So how does the no-first-use policy affect India’s response? According to Bahadur, “Pakistan has coined a term called Tactical Nuclear Weapons (TWNs), which it claims it can use for strategic advantage in war. This term is absolute sense. There is no such thing as a ‘tactical or regular nuclear weapon. A nuke is a nuke. The correct term for these TNWs would be battlefield ballistic missiles. The only difference is in yield. The bomb dropped on Hiroshima was 20 Kiloton while this one will be much lighter. Naturally, the blast radius would also be limited to the battlefield”

A “TNW” or Battlefield Ballistic Missile is meant to be used not on civilian targets but on military targets. Pakistan, Bahadur said, plans to use these low-yield missiles on Indian troops if India were to cross a so-called “Red Line”. He added, “When they say Red Line, they probably mean a scenario in which Indian troops manage to enter Pakistani territory or are close to breaking up Pakistan like we did in 1971. Of course, India has made it clear that a so-called TNW is a nuclear weapon and it would make Pakistan a nuclear aggressor. If such a situation ever arises, India would then be free to retaliate with full force and obliterate the Pakistani stockpiles.”

While Pakistan is now modifying its F16s to carry nuclear weapons and, if reports are to be believed, it has a marginally larger stockpile than India; it is at a disadvantage when it comes to nuclear weapon delivery.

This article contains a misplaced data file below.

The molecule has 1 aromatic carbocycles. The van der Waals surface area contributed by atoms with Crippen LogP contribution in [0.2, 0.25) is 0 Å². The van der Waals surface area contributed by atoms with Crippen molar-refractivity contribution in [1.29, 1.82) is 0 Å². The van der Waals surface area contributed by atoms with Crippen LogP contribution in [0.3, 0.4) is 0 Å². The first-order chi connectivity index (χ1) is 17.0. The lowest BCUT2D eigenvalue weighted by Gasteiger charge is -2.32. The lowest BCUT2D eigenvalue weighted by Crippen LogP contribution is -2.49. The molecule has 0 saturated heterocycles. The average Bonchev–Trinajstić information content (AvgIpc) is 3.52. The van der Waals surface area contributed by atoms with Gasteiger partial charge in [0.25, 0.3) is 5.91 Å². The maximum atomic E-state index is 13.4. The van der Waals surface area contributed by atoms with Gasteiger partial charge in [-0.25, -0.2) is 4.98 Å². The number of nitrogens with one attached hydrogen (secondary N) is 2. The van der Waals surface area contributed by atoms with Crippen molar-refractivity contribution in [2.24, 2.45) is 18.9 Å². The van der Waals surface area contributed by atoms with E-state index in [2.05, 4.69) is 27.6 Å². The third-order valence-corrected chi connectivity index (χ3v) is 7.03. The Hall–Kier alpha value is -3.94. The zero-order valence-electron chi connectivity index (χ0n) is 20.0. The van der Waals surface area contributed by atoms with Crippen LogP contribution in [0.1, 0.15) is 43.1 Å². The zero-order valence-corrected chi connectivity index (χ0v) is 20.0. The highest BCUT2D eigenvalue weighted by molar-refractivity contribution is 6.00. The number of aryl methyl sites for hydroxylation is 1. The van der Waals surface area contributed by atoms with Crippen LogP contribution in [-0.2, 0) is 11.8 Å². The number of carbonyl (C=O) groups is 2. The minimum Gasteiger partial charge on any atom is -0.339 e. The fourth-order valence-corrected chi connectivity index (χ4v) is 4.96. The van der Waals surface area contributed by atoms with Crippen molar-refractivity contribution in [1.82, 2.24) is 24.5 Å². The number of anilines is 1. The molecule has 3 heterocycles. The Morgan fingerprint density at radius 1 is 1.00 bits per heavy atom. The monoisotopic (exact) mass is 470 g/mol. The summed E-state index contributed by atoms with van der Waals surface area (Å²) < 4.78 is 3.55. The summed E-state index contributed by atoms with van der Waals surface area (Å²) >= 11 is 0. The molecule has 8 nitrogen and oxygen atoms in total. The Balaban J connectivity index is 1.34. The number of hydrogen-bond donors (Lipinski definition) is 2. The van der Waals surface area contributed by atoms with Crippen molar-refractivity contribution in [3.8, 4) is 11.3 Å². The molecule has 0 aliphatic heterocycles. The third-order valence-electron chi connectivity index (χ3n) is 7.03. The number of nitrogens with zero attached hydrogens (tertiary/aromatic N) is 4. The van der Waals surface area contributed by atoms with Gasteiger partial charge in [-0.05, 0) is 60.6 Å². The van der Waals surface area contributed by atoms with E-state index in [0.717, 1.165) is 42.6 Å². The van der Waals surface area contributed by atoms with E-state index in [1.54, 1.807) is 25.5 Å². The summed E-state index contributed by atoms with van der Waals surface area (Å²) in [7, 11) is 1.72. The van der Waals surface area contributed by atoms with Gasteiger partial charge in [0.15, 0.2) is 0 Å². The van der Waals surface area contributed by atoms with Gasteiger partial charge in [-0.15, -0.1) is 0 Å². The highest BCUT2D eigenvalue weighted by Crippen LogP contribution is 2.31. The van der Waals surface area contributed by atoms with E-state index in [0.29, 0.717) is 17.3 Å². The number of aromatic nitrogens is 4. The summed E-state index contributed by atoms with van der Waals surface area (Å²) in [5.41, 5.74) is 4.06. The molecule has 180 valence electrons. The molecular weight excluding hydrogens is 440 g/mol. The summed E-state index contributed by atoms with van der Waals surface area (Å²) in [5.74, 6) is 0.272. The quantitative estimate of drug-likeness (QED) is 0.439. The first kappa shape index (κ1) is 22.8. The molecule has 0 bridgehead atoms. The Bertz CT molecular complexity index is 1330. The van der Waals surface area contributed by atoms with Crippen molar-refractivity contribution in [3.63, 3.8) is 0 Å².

Pakistan relies heavily on surface-to-surface missiles and even though it may have nuclear capable F16s, the size of the Pakistan Air Force (PAF) fleet is less than half that of the IAF. PAF reportedly has around 800 active fighter aircraft in total while the IAF has over 1,700. Pakistan Navy does not have any known nuclear capable submarines.

“They (Pakistan) are also trying to modify some of their ships to carry nuclear weapons. However, ships will be very ineffective when it comes to stealth missions. We will easily be able to detect their ships through our satellites,” Bahadaur said.

India, on the other hand, can deliver nuclear weapons through air, surface and submarines. The IAF would become very critical in such a scenario. IAF has three different aircraft - Sukhois, Mirages and Jaguars – that have the capability to carry nukes. These aircraft make up around 425 fighter jets in the IAF, although it is unclear how many can carry a nuclear payload.

Bahadur said, “Because of our no-first-use policy, we are not on 24X7 trigger alert. However, in the event of a nuclear confrontation, India would have ample warning signs. A nuclear buildup will take time before the threat is immediate. But once we have activated our nukes, it would be a matter of minutes before our missiles reach any point in Pakistan.”